Your Proverbial Turkey Chase 1
I've never been on a real turkey chase, and maybe you haven't either, but as we approach Thanksgiving, I suspect we're all in pursuit of something. But where will your own chase lead you, and why are you headed there? Here are some thoughts concerning "the chase" to think about this Thanksgiving. Turkeys hold a special place in American culture -- from defining early historical meals and current Thanksgiving menus, to Wild Turkey whiskey, to calling something we deem unsatisfactory "a turkey!" It was even the bird Benjamin Franklin suggested be our national symbol instead of the bald eagle. And on every Thanksgiving, there are all kinds of "turkey runs," 5K and 10K races sponsored in support of some charitable cause; if you're so inclined, it's probably not too late to find one in your community.
And yet, the notion of "a chase" conjures up the pursuit of the unattainable. Think: "chase dreams," where you cannot bring closure or finality to something in your life. Think: "ideals," which we strive to place within our grasp, knowing that they may never be fulfilled. According to Wayne Capooth, in Delta Farm Press, "Turkey chases have been a part of American history since our earliest days. Samuel Kercheval in his A History of the Valley (Shenandoah), 1833, said 'the native youth is taught the wiles of the turkey hunter.'"
This week you may be "chasing" your own way to a Thanksgiving gathering. Maybe it is across town, or in another community, or at your home. But, wherever the places you go, this time of year puts each of us in a precarious bind: running to complete our work, running to get somewhere, running to get back to work. That's me too.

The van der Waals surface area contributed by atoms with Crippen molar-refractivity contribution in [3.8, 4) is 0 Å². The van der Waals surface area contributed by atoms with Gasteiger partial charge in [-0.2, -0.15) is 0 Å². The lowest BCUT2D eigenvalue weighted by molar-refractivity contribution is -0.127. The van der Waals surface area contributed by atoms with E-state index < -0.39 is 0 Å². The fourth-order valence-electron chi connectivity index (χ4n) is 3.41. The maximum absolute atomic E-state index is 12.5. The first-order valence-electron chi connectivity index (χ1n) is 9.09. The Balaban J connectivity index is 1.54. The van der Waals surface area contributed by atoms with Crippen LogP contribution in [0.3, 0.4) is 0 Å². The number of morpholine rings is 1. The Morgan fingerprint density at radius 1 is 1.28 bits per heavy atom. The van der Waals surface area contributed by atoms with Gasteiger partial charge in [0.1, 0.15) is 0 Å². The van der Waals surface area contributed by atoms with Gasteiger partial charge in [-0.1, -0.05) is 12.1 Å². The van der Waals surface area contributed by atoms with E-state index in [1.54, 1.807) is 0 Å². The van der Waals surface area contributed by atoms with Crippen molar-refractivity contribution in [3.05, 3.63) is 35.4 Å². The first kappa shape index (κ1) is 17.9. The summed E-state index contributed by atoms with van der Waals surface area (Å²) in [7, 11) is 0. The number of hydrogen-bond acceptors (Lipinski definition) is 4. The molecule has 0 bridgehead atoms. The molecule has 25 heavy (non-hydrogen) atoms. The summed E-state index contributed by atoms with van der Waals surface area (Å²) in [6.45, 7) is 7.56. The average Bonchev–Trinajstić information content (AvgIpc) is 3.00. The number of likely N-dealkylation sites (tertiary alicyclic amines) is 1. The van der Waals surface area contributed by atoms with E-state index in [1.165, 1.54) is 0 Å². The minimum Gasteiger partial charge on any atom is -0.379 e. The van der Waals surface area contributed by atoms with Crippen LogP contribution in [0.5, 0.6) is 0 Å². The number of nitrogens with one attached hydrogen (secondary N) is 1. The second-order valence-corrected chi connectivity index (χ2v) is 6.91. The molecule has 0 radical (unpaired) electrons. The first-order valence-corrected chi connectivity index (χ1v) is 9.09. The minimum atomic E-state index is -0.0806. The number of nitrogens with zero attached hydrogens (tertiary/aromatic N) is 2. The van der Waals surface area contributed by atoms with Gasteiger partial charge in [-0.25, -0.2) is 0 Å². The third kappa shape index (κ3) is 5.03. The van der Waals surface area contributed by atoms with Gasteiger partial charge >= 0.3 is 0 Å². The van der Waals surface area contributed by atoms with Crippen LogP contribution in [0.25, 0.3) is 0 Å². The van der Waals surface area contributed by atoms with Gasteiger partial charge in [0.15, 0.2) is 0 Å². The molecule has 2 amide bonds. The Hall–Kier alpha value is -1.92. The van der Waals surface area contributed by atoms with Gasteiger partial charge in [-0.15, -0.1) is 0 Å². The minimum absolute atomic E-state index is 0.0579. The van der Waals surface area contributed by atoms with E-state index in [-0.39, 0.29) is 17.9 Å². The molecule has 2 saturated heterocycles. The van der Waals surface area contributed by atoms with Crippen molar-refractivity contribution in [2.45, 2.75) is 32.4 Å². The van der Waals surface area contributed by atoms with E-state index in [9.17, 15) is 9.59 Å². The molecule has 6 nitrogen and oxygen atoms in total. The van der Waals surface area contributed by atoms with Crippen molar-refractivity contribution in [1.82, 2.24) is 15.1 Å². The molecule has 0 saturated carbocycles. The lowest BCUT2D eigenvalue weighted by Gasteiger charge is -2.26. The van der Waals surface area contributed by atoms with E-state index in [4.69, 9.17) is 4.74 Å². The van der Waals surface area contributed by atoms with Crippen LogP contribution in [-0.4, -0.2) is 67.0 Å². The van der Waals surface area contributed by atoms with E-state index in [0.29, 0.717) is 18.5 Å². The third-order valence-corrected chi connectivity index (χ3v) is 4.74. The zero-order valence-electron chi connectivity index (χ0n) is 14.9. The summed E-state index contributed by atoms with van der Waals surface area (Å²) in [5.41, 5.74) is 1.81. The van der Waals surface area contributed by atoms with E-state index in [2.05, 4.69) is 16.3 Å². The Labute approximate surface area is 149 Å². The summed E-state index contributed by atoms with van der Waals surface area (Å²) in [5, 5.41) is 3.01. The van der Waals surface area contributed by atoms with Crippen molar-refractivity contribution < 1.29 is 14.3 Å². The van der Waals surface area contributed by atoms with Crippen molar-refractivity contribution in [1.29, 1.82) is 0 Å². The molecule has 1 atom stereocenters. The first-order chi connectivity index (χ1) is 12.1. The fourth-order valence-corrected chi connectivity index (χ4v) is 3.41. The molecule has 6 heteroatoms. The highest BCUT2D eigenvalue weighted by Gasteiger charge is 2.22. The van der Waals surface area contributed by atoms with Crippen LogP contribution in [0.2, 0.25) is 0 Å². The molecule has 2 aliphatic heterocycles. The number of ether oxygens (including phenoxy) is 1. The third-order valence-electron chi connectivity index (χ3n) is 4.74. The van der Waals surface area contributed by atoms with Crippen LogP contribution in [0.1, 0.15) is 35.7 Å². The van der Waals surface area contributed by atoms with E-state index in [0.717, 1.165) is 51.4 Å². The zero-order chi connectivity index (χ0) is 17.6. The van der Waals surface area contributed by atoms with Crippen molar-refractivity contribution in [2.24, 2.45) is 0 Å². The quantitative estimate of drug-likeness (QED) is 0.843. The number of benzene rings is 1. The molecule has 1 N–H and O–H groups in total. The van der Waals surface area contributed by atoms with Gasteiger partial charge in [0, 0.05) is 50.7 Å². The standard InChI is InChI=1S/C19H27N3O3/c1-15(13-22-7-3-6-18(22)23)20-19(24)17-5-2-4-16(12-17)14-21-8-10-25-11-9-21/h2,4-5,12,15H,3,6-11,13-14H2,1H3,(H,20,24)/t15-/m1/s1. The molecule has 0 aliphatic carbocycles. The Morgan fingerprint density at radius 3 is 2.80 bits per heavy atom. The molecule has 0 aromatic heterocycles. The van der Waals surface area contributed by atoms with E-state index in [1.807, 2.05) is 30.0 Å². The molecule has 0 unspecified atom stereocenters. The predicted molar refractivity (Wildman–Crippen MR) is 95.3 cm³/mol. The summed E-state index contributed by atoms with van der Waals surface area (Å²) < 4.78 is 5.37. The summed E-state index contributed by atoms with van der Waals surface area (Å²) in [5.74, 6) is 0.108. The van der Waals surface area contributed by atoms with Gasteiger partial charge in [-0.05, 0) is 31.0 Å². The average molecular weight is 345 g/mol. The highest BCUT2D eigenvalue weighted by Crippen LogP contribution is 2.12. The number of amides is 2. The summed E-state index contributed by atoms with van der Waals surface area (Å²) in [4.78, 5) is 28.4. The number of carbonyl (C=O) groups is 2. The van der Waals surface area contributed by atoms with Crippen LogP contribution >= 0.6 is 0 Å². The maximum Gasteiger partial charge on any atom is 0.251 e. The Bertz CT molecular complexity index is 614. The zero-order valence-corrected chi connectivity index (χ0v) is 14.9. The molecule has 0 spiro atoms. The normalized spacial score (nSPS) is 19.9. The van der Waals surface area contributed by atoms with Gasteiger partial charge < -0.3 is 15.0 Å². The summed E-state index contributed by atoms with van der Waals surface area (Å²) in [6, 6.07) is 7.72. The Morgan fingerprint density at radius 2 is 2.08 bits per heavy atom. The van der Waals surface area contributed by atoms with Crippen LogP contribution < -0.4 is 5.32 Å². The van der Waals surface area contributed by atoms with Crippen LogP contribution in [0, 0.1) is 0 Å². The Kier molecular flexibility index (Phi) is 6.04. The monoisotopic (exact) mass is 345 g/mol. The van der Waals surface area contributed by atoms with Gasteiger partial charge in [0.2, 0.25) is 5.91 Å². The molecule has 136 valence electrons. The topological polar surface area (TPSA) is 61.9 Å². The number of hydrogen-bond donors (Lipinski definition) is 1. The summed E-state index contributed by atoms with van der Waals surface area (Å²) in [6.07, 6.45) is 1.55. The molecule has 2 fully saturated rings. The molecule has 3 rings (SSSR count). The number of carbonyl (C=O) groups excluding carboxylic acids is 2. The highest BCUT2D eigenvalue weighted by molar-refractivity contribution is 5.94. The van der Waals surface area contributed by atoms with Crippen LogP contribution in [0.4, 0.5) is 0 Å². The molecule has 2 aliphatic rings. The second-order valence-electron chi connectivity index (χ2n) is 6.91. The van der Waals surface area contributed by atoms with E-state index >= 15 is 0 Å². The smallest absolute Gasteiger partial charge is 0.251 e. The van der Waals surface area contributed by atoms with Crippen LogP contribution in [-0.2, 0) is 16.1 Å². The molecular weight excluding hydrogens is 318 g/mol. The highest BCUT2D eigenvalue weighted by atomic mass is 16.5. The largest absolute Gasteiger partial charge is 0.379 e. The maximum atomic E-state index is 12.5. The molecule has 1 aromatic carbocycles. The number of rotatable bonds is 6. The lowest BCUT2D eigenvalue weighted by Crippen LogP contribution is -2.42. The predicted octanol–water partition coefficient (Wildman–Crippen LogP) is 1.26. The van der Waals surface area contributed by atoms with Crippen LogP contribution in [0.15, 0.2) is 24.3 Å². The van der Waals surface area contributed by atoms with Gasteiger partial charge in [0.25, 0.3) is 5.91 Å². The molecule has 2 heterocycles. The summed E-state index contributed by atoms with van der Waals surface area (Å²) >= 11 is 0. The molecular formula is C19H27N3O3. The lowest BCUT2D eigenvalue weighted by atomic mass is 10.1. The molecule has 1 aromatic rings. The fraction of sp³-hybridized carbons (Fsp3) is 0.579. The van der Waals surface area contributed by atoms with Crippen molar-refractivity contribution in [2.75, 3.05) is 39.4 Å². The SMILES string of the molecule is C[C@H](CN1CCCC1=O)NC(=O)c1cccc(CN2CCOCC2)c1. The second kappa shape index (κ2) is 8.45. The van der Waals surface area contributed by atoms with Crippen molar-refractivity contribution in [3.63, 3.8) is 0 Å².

I'm in the middle of writing a new book about how people can make good on their urge to do good. There are many subtexts at work, but there are two that shed light on the notion of the turkey chase.
First, there is the pressure of inwardness, which is our proclivity to see our work in public life through the prism of promoting and spreading our own efforts. Inwardness tells us to start with our own needs and programs, rather than the community in which we live and work. The second factor is the push for busyness -- a kind of "activity happy, yet action deprived" approach. Such busyness can make us feel we are doing something, moving ahead, and soothing our own anxieties about the lack of progress. But for all the running, all the activity, little changes.
I raise the ideas of inwardness and busyness because they launch us on a chase of the unattainable. If we are not careful, we risk losing sight of what we care about, and what change or goodness we hope to effect. What about you?
What is that path for you on this Thanksgiving? Is it the "chase" -- the proverbial unattainable, unachievable, even undesirable; or, is it something that you should stop to see and feel and know? There is something noble about Thanksgiving, about how it has the power to halt our busyness and inwardness; for many, it creates the space that might not otherwise exist to come together with family and friends (however difficult that can sometimes be!).
Maybe it is trite to say that this Thanksgiving should be about something doable, and that is intrinsically decent: giving thanks. It's a simple idea, I know, and one that you have already thought about. But it may not be something we each do.